Du said on Sunday that plans to roll out free Wi-Fi services would not hurt its mobile data revenue.
The telecoms operator and the Smart Dubai Executive Committee said WiFi UAE, a nationwide free Wi-Fi project designed to boost the take-up of e-government services, went live in more than 200 locations across Dubai.
The locations include the Dubai Tram, Dubai Metro, Knowledge Village, the DIFC, Dubai Media City, Emaar Boulevard, Global Village and du retail outlets.
Du, which signed an initial agreement with Smart Dubai in October for the provision of the free service, said that it was not receiving payment from the Dubai government for the service.
“This is a part of us extending the connectivity we offer through our mobile network across various locations,” said du’s chief executive Osman Sultan. “This is an investment that we are doing as part of our commitment to Smart Dubai.”
Mr Sultan insisted the company would be able to earn from the service, and that it would not eat into the operator’s growing mobile data revenues.
“We believe at du we’re offering data access for very interesting rates, and this service is a continuation of this,” he said.
“There will probably be some revenue streams potentially and progressively built through the use of advertising, as a way of getting some return on investment.”
WiFi UAE users are able to choose from a free restricted-speed service and a higher-speed premium service, with options of six hours for Dh20 (useable over three days) or 20 hours for Dh50, usable over a seven-day period.
Mr Sultan noted that users of the free service were obliged to watch a video advertisement in exchange for an hour’s internet access, which generated advertising revenue.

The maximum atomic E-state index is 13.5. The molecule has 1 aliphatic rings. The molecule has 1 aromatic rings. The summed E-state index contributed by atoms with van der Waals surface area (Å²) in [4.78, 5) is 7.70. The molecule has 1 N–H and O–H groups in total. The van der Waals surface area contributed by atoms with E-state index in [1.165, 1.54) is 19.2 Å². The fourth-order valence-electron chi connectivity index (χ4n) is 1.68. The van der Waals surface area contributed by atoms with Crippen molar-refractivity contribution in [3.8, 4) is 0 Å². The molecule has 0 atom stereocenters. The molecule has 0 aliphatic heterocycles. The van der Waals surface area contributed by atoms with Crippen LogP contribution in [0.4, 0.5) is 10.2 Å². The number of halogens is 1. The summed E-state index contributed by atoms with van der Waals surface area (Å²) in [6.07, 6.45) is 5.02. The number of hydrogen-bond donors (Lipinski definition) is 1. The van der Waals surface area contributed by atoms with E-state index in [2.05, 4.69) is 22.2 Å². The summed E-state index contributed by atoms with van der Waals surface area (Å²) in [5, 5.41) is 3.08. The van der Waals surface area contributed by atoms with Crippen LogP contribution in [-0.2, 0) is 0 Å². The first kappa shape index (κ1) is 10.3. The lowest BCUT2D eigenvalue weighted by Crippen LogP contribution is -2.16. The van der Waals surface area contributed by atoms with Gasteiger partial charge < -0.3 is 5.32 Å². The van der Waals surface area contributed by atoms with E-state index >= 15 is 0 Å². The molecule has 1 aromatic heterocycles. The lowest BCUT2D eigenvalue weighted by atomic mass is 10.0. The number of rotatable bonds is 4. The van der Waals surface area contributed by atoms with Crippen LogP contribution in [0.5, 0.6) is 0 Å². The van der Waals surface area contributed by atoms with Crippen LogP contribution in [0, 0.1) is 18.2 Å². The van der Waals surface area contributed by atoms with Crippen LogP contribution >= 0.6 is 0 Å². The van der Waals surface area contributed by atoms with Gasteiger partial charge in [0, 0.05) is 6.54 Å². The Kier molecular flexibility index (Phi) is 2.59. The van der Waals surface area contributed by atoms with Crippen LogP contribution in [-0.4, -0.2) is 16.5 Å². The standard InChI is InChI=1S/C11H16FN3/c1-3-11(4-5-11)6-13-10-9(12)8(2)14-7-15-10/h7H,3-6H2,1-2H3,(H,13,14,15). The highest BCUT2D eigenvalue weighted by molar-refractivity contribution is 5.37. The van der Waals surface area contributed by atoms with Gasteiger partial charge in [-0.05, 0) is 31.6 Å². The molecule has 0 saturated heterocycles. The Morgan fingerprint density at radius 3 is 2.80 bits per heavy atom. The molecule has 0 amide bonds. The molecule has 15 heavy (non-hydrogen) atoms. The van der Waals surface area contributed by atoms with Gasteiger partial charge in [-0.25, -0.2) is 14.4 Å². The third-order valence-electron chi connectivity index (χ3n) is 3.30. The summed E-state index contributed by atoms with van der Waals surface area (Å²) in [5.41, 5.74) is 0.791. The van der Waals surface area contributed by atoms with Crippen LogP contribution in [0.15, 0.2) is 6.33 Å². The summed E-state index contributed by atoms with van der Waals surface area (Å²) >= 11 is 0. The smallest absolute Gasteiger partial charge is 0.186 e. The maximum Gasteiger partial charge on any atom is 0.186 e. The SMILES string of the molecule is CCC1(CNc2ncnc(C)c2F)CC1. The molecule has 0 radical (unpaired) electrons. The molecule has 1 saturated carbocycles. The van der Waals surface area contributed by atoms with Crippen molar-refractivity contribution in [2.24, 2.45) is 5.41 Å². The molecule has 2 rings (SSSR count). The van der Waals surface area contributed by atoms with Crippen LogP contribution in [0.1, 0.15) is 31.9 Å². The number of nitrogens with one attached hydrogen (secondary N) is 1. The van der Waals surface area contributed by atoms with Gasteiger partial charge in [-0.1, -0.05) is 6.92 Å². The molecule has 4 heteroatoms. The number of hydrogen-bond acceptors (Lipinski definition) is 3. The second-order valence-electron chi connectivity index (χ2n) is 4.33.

Mobile internet is one of du’s fastest-growing business lines, buoyed by the UAE’s sky-high smartphone penetration.
Du’s mobile data revenue rose by 14 per cent in the first quarter of this year compared with a year earlier, and now accounts for 31 per cent of mobile revenue.
The operator’s total quarterly revenue grew by just 3.2 per cent over the same period.
“I believe the thinking at du is that by offering a higher-speed, paid-for option, in addition to the basic access at restricted speeds, and combined with the continual growth in the demand for data, this service can be commercially viable,” said Matthew Reed, the practice leader for the Middle East and Africa at Ovum in Dubai.
WiFi UAE is restricted to those with UAE mobile phone numbers, with users receiving a one-time Pin number through SMS for the activation of the service.
“Dubai will become a truly smart city when people coming in and out can access complementary Wi-Fi in a convenient and seamless manner,” said Mr Sultan.
“There are some approvals we need to get and some processes to put in place, so we don’t want to make a pronouncement about when it will go live for everyone, but we’re working really hard to make it happen.”
The service will expand in the coming months to Dubai’s parks and beaches through an agreement with Dubai Municipality, together with other locations including The Dubai Mall.
“The WiFi UAE announcement is a step forward in Dubai’s transformation into the smartest city in the world,” said Aisha bin Bishr, a member of the executive committee of the Smart Dubai Initiative.